PJ Harvey’s Let England Shake is an explicitly political album, but “explicit” treatment of lyrical subjects from Polly Jean Harvey is different than it is for other lyrical writers. The world she paints with her words is one that’s endlessly gray, with images of murder and soldiers crumpling to the ground, but it’s cast against an autoharp-heavy, loop-assisted musical landscape that feels as if it exists on another plane.
Harvey spoke with eMusic’s Maura Johnston in January about her writing process, why she felt like now was the time to get political, and how she was influenced by Harold Pinter and the Doors during the album’s gestation.
The record’s really autoharp heavy. I wanted to know how that affected writing process, and what made you decide to use the autoharp as the guiding musical force for a lot of the album.
Well, I began to play the autoharp around 2007-08. At that time, I was playing solo shows in support of the album White Chalk. I was trying to find new ways of playing some older material, and I thought about trying to play “Down by the Water” on an autoharp, and it turned out really beautifully. I began to really love the sound, and wanted to explore that instrument more. It worked really well for this latest album, because I wrote the words first over a period of about a year and a half. I only concentrated on writing the words, almost like poems that had to work on the page. And then when I had edited down those works to what the words were that I thought were working – because it took me a long, long time – I think there were probably 30 or 40 pieces, of which I got rid of about half. And then I just sang the words for a long time. Again, not using instruments, and so the words formed the melody, but obviously the words already have their rhythm, so then they helped form the melody. When I had the melody, the autoharp worked very well, because then I only had to find the chord that fit with the note I was singing. Being that the autoharp is a chord instrument, it was the perfect writing tool for this record, and that’s why it very easily became what half of the record was written on. On the others I’ve used the more known chordal instrument, which of course is the guitar, but the autoharp has this beautiful orchestral slant at your fingertips. It’s a very wide breadth of notes and many different octaves and it has great fullness and melody to it already and quite inherently.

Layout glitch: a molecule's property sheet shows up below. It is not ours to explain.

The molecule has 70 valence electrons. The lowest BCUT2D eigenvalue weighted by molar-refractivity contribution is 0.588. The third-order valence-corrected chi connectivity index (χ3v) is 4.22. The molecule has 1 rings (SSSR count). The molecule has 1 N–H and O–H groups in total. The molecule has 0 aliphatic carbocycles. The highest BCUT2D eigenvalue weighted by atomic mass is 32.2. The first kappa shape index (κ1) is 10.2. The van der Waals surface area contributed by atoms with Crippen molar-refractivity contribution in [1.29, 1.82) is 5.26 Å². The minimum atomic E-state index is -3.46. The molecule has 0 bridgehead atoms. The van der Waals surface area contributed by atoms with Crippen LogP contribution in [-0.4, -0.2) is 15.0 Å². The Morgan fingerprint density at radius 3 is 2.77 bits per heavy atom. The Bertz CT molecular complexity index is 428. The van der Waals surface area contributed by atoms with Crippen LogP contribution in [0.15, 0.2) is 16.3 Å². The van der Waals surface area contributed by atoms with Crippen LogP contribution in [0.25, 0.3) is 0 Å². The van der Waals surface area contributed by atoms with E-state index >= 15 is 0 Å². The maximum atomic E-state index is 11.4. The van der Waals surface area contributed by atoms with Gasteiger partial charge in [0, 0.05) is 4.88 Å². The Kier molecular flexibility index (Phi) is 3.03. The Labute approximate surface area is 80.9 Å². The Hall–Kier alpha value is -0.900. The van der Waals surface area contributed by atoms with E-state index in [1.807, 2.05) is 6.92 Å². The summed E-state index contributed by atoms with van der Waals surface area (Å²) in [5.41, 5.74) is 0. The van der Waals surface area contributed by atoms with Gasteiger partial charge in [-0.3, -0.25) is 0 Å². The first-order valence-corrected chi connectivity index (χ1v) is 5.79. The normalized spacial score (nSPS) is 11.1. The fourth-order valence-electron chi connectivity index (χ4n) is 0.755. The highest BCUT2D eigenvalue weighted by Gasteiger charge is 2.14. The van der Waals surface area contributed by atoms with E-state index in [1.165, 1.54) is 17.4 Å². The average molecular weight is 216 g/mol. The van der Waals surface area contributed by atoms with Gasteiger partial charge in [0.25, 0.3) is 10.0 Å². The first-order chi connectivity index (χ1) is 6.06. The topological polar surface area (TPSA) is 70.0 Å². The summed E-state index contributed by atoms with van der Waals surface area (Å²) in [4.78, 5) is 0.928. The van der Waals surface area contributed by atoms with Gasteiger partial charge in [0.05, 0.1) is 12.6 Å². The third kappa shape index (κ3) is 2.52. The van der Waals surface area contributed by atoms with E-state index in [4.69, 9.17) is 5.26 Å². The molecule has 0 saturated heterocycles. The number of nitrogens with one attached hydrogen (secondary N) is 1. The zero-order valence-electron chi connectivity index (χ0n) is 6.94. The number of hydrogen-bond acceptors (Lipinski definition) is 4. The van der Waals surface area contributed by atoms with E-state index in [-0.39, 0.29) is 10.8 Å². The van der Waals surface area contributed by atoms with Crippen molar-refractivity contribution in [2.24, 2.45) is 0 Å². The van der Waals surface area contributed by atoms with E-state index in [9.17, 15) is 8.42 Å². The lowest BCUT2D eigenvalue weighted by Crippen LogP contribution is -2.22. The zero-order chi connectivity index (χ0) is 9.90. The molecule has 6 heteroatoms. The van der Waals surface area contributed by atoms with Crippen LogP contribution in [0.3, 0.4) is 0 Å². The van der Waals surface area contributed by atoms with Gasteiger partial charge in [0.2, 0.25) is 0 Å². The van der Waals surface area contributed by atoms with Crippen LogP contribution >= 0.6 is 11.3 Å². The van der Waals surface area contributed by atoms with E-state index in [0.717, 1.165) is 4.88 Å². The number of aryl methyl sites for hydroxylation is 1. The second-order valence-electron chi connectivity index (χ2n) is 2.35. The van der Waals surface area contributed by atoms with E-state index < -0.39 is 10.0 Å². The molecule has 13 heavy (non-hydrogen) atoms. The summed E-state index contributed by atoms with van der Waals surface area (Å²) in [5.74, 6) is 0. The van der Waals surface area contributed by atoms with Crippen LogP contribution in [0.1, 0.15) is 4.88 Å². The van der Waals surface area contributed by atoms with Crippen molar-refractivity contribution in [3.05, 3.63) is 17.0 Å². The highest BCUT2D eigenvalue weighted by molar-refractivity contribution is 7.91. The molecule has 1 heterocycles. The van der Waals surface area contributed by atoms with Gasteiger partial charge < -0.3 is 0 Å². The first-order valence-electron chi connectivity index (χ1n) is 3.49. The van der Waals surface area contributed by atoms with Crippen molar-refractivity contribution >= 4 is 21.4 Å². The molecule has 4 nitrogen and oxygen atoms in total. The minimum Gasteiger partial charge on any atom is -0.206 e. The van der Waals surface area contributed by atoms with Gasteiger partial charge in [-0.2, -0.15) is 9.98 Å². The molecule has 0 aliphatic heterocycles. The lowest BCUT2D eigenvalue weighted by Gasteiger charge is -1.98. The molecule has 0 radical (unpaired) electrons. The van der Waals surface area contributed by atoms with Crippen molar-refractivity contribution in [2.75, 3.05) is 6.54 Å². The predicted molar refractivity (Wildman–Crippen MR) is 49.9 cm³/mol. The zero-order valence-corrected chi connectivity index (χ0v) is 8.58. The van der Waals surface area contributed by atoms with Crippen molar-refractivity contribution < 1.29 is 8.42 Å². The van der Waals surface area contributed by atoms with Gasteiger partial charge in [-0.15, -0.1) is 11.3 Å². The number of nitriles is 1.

I heard you used three of them that were tuned to different progressions.
Yeah, I bought three old autoharps and I took them to a wonderful little musical repairman who lives around here in Dorset and who can do anything with any acoustic instrument. And so I took them to him and said that I’d like him to put them into the strangest chord configurations he could possibly think of. You don’t often come across autoharps that are tuned in very unusual keys. But that’s what I was looking for because, again, it lends a very strange quality to the music. It takes it into a slightly different world.
I love how there’s a dreamlike feel over a lot of the music on the album. I think the autoharp really lends itself to that feeling.
Yes, it does. Also, the little loops of music lend themselves to that dreamlike quality as well. And I’m really glad that you’ve picked up on that, because it was something I kept in the forefront of my mind throughout the entire writing of that project. I was very much after that dreamscape and to create music that was quite difficult to pin down. Almost like it didn’t have an anchor, but it was ongoing and had a timelessness to it which I think it works very well with the nature of the words.